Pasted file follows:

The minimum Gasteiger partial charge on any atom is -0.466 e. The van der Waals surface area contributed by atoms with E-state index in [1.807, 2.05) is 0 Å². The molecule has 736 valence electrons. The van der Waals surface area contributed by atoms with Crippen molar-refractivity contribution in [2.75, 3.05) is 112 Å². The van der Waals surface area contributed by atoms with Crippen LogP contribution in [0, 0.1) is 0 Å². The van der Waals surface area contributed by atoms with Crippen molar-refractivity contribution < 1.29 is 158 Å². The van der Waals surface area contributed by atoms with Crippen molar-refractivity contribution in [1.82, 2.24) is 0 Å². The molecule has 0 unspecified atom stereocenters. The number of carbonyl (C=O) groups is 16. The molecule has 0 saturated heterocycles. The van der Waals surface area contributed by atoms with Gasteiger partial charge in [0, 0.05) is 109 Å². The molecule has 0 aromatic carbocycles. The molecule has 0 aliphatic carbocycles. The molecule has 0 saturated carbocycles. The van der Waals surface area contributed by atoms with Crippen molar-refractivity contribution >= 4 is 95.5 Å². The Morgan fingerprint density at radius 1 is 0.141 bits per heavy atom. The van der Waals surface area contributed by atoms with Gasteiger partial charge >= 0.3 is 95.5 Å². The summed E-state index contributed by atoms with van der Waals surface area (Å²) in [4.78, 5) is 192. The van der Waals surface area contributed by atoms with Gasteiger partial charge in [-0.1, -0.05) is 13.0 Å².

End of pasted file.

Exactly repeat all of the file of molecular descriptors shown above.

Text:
The minimum Gasteiger partial charge on any atom is -0.466 e. The van der Waals surface area contributed by atoms with E-state index in [1.807, 2.05) is 0 Å². The molecule has 736 valence electrons. The van der Waals surface area contributed by atoms with Crippen molar-refractivity contribution in [2.75, 3.05) is 112 Å². The van der Waals surface area contributed by atoms with Crippen LogP contribution in [0, 0.1) is 0 Å². The van der Waals surface area contributed by atoms with Crippen molar-refractivity contribution < 1.29 is 158 Å². The van der Waals surface area contributed by atoms with Crippen molar-refractivity contribution in [1.82, 2.24) is 0 Å². The molecule has 0 unspecified atom stereocenters. The number of carbonyl (C=O) groups is 16. The molecule has 0 saturated heterocycles. The van der Waals surface area contributed by atoms with Gasteiger partial charge in [0, 0.05) is 109 Å². The molecule has 0 aromatic carbocycles. The molecule has 0 aliphatic carbocycles. The molecule has 0 saturated carbocycles. The van der Waals surface area contributed by atoms with Crippen molar-refractivity contribution >= 4 is 95.5 Å². The Morgan fingerprint density at radius 1 is 0.141 bits per heavy atom. The van der Waals surface area contributed by atoms with Gasteiger partial charge >= 0.3 is 95.5 Å². The summed E-state index contributed by atoms with van der Waals surface area (Å²) in [4.78, 5) is 192. The van der Waals surface area contributed by atoms with Gasteiger partial charge in [-0.1, -0.05) is 13.0 Å².